San Mateo Pack (collared AF1399, f1822, and mp1953)
In November, the San Mateo Pack continued to utilize its territory in the north-central portion of the GNF.

Sheepherders Baseball Park (SBP) Pack (collared AF1553 and fp1837)
In November, the SBP Pack was located within its traditional territory in the north-central portion of the GNF.

Squirrel Springs Pack (collared F1788 and M1349)
In November, the Squirrel Springs Pack was located in the north-central portion of the GNF.

Whitewater Canyon Pack (F1684)
In November, the Whitewater Canyon Pack was not located by the IFT.

Single collared M1829
In November, M1829 was documented traveling in the north-central portion of the GNF.

Single collared M1693
In November, M1693 was documented in portions of the north-central GNF in New Mexico.

Single collared f1836
In November, f1836 was located traveling alone in the south-central portion of the GNF.

MORTALITIES
In November, an uncollared wolf was found dead in New Mexico. The incident is under investigation. The IFT is waiting for genetic analysis to determine what pack the animal was from and to assign as studbook number. There have been a total of 11 documented wolf mortalities from Jan. 1 to Nov. 30, 2019.
​​​​​​​
INCIDENTS
During the month of November, there were four confirmed wolf depredation incidents on livestock and one confirmed wolf caused injury to a calf. There was one nuisance incident investigated in November. From Jan. 1 to Nov. 30, 2019, there have been a total of 122 confirmed wolf depredation incidents and 10 probable wolf depredations in New Mexico; and a total of 54 confirmed wolf depredation incidents and one probable wolf depredation in Arizona.

On Nov. 3, the IFT took a report of two wolves observed near an unoccupied camp on the Apache-Sitgreaves National Forest in the Crow Poison area. The IFT responded and determined the reporting party was returning to their camp when they observed two wolves near a deer carcass that was hanging in camp. The wolves immediately retreated out of sight when the reporting party approached in their vehicle. The IFT located a signal from M1829 nearby. No further sightings or interactions were reported.

On Nov. 4, Wildlife Services investigated a dead calf in Catron County, NM. The investigation determined the calf was a confirmed wolf depredation.

On Nov. 4, Wildlife Services investigated a dead calf in Apache County, AZ. The investigation concluded the cause of death was unknown.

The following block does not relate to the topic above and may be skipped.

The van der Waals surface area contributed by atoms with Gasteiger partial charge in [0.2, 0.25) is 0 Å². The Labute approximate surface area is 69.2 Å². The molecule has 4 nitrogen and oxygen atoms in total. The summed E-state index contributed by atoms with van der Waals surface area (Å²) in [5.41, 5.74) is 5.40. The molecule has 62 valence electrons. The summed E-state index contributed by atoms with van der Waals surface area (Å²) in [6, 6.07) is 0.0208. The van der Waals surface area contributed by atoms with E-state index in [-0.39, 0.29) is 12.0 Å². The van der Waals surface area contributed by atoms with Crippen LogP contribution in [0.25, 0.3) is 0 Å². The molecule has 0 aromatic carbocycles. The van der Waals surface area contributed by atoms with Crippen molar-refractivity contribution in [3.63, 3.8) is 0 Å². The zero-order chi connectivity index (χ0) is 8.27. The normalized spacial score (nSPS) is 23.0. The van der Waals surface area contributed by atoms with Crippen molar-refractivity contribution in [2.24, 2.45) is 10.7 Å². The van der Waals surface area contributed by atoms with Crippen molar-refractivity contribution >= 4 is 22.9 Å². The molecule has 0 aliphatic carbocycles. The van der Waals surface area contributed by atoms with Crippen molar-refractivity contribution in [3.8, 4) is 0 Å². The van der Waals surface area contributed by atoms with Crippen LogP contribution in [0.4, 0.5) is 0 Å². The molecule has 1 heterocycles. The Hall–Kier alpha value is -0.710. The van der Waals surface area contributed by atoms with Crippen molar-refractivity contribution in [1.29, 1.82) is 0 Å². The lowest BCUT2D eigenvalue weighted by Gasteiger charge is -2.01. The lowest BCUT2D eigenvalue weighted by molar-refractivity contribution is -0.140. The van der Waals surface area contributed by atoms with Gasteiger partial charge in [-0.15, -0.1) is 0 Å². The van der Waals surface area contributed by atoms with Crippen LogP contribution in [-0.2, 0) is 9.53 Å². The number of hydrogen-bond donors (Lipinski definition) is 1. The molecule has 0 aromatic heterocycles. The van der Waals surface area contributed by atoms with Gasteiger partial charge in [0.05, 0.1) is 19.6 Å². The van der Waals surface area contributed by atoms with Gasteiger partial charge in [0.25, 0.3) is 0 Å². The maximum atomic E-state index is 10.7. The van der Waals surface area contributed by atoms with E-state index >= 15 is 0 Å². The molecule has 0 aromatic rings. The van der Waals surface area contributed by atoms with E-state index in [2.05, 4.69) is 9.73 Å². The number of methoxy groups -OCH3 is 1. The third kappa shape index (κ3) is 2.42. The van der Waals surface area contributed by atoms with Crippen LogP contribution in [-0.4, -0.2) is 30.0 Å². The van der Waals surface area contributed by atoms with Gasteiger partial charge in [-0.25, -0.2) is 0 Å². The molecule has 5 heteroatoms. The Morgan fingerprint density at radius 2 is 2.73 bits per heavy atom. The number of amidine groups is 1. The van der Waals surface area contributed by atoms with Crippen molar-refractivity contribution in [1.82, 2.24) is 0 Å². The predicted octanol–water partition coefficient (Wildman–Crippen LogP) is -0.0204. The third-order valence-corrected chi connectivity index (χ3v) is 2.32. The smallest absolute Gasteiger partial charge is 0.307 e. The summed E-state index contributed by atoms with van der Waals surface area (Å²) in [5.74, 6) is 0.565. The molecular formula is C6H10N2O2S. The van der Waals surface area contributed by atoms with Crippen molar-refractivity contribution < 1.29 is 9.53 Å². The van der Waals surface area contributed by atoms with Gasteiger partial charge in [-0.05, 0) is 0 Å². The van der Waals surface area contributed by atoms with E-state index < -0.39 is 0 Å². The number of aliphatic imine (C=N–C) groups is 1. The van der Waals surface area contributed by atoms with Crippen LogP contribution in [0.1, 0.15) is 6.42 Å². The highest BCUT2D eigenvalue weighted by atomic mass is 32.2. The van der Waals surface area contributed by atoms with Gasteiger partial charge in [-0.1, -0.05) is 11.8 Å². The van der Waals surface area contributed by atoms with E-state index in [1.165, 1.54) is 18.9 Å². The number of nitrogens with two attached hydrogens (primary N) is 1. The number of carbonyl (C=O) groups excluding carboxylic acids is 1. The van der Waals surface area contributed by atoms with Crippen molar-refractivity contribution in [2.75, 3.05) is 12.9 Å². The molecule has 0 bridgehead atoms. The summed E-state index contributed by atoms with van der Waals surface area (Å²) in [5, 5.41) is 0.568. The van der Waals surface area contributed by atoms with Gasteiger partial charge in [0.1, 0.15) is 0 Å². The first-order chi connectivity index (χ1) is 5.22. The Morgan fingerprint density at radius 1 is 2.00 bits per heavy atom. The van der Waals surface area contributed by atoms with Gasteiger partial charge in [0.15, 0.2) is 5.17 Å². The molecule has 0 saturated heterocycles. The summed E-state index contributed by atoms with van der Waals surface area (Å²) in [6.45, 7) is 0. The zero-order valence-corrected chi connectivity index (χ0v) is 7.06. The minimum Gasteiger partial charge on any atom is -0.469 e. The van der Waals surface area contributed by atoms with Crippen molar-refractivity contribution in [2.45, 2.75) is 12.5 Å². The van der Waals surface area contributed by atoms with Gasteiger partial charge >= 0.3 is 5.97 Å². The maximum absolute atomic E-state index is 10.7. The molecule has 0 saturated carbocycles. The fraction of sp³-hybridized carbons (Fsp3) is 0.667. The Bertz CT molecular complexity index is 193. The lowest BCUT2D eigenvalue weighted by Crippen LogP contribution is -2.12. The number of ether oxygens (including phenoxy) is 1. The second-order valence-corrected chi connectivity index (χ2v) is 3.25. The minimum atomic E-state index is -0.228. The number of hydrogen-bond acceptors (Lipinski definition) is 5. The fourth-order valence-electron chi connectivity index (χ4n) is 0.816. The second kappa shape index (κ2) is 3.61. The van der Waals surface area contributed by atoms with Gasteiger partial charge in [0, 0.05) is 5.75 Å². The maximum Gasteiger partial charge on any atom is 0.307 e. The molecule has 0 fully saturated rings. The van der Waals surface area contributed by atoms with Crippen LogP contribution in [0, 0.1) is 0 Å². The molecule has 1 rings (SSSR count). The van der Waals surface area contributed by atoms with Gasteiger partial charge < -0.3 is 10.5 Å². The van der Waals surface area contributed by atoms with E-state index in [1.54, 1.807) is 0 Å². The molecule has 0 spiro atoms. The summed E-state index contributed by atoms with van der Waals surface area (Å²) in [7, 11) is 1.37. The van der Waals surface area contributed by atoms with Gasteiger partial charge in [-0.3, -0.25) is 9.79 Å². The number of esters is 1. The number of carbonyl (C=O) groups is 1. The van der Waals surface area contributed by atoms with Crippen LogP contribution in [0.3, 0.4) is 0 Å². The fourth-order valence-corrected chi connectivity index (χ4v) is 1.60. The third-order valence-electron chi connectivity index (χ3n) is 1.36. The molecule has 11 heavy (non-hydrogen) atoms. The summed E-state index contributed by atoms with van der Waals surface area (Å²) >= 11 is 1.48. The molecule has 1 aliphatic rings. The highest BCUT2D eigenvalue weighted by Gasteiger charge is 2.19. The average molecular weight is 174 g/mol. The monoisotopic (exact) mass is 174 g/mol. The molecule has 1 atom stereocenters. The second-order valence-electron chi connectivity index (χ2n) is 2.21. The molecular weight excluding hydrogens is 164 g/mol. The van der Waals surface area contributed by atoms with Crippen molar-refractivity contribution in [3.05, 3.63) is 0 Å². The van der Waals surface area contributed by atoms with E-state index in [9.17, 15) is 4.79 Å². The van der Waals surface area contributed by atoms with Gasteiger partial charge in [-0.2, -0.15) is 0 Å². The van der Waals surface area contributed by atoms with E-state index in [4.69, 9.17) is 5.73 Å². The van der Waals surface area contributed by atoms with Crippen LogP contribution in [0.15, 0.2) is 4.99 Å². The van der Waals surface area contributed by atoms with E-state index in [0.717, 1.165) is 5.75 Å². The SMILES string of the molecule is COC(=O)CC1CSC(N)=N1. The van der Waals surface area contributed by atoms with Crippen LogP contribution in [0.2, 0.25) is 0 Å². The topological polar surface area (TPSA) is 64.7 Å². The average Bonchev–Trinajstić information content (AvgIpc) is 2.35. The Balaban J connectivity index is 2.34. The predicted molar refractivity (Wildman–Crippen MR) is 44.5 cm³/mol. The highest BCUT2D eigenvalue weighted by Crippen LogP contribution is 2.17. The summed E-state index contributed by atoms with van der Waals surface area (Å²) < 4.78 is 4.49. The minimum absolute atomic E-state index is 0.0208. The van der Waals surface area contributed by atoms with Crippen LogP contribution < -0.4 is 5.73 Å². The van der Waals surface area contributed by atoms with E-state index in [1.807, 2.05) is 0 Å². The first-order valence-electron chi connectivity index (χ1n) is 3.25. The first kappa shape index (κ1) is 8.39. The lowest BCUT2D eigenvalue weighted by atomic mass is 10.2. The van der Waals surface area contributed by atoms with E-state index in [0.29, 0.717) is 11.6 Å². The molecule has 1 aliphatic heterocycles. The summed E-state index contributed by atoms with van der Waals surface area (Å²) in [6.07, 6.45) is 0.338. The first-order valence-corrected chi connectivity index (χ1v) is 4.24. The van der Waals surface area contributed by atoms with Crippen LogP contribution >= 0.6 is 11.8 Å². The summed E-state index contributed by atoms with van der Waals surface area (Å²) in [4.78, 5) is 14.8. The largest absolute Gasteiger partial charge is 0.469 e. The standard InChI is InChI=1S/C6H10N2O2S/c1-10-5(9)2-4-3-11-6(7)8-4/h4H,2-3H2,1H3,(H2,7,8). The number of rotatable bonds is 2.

On Nov. 6, Wildlife Services investigated a dead calf in Catron County, NM. The investigation concluded the cause of death was unknown.

On Nov. 9, Wildlife Services investigated a dead calf in Apache County, AZ. The investigation determined the calf was a confirmed wolf depredation.

On Nov. 16, Wildlife Services investigated an injured calf in Apache County, AZ. The investigation determined the calf’s injuries were caused by a wolf.

On Nov. 26, Wildlife Services investigated a dead cow in Catron County, NM. The investigation determined the cow was a confirmed wolf depredation.

On Nov. 30, Wildlife Services investigated a dead calf in Catron County, NM. The investigation determined the calf was a confirmed wolf depredation.

COMMUNICATION AND COORDINATION
Throughout the month of November, the USFS Wolf Liaison to the IFT coordinated with the Alpine, Springerville, Quemado and Reserve Ranger Districts to mitigate wolf-livestock conflicts. More than 55 livestock permittees were contacted via phone, email or text to communicate general wolf locations or other wolf-related issues to try and reduce wolf-livestock conflicts.

In November, the IFT implemented the following proactive efforts to reduce livestock depredations: initiated 12 hazing events on wolves, maintained three diversionary food caches, conducted one carcass removal to avoid further attractant of wolves to an area of existing wolf-livestock conflict and conducted frequent contacts with livestock producers with the goal of reducing potential for wolf-livestock conflict.

PROGRAM PERSONNEL
Two volunteers left the Program at the end of November, thanks to you and all the volunteers for your help and dedication to Mexican Wolf Recovery!

REWARDS OFFERED
The USFWS is offering a reward of up to $10,000; the AZGFD Operation Game Thief is offering a reward of up to $1,000; and the NMDGF is offering a reward of up to $1,000 for information leading to the conviction of the individual(s) responsible for the shooting deaths of Mexican wolves. A variety of non-governmental organizations and private individuals have pledged an additional $46,000 for a total reward amount of up to $58,000, depending on the information provided.

Individuals with information they believe may be helpful are urged to call one of the following agencies: USFWS special agents in Mesa, Arizona, at (480) 967-7900, in Alpine, Arizona, at (928) 339-4232, or in Albuquerque, New Mexico, at (505) 346-7828; the WMAT at (928) 338-1023 or (928) 338-4385; AZGFD Operation Game Thief at (800) 352-0700; or NMDGF Operation Game Thief at (800) 432-4263. Killing a Mexican wolf is a violation of state law and the Federal Endangered Species Act and can result in criminal penalties of up to $50,000, and/or not more than one year in jail, and/or a civil penalty of up to $25,000.